The Alliance for Youth Justice (AYJ) has recently published a report as part of their three-year project 'Young People in Transition in the Criminal Justice System', funded by Barrow Cadbury Trust. The project and the report examine the experiences of children and young people turning 18 while in contact with the criminal justice system in England and Wales. They focus on three thematic areas: custody, safeguarding young people at risk, and racial injustice.
The report reminds that the maturation process of a young person goes into "at least their mid-twenties", as proved by scientific evidence, and states that this requires a corresponding distinct criminal justice response. However, as the report states, "policy and practice for older children and young adults often fails to recognise this."
The report highlights that "as young people transition into adulthood and move from Youth Offending Teams to Probation, how they are supported changes significantly. Key relationships are lost, contact levels drop, resources and support reduces, and the overall ethos switches from a focus on welfare to enforcement."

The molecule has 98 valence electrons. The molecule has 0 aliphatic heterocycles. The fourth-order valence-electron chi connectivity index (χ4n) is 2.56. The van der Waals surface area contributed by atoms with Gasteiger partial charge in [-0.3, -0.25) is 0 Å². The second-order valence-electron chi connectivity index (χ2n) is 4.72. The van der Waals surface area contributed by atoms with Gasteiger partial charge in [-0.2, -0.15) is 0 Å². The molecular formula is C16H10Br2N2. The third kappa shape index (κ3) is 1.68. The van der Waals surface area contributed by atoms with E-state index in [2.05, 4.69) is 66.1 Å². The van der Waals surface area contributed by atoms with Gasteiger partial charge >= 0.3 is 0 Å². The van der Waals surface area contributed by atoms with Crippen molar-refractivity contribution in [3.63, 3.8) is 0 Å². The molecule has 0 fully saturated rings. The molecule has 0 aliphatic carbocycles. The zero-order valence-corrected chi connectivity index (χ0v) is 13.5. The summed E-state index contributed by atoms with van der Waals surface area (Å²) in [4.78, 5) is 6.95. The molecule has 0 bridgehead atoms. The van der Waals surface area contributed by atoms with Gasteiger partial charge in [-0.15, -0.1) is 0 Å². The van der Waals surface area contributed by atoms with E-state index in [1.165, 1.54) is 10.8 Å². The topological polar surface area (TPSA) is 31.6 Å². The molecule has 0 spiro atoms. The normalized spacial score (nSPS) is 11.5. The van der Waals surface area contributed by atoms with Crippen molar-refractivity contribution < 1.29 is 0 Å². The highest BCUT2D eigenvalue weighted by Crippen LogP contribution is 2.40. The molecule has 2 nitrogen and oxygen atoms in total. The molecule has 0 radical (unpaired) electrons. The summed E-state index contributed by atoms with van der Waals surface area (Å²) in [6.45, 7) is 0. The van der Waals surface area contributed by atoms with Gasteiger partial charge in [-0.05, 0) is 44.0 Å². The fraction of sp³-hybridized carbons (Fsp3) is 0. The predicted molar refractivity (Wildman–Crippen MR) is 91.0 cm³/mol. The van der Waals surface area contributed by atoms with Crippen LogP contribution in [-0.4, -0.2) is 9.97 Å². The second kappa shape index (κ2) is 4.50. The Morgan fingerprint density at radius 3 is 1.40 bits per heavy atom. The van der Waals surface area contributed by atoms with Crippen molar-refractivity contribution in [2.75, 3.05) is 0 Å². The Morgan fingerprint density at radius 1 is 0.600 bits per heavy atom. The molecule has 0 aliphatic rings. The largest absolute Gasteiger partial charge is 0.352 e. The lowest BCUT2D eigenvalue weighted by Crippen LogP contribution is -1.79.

It also reminds that "young people in the justice system are highly vulnerable with prevalent experiences of violence, abuse, mental ill-health, substance misuse, and the care system. [...] Racially minoritised young people, girls, and neurodiverse young people face significant structural disadvantages, concerning outcomes, and particularly destabilising transitions."
The report provides recommendations in order to provide these young people a holistic and intersectional response to the challenges of this transition, and advocates for providing continuing support and adaptations for young people in line with their maturation process until they turn 25.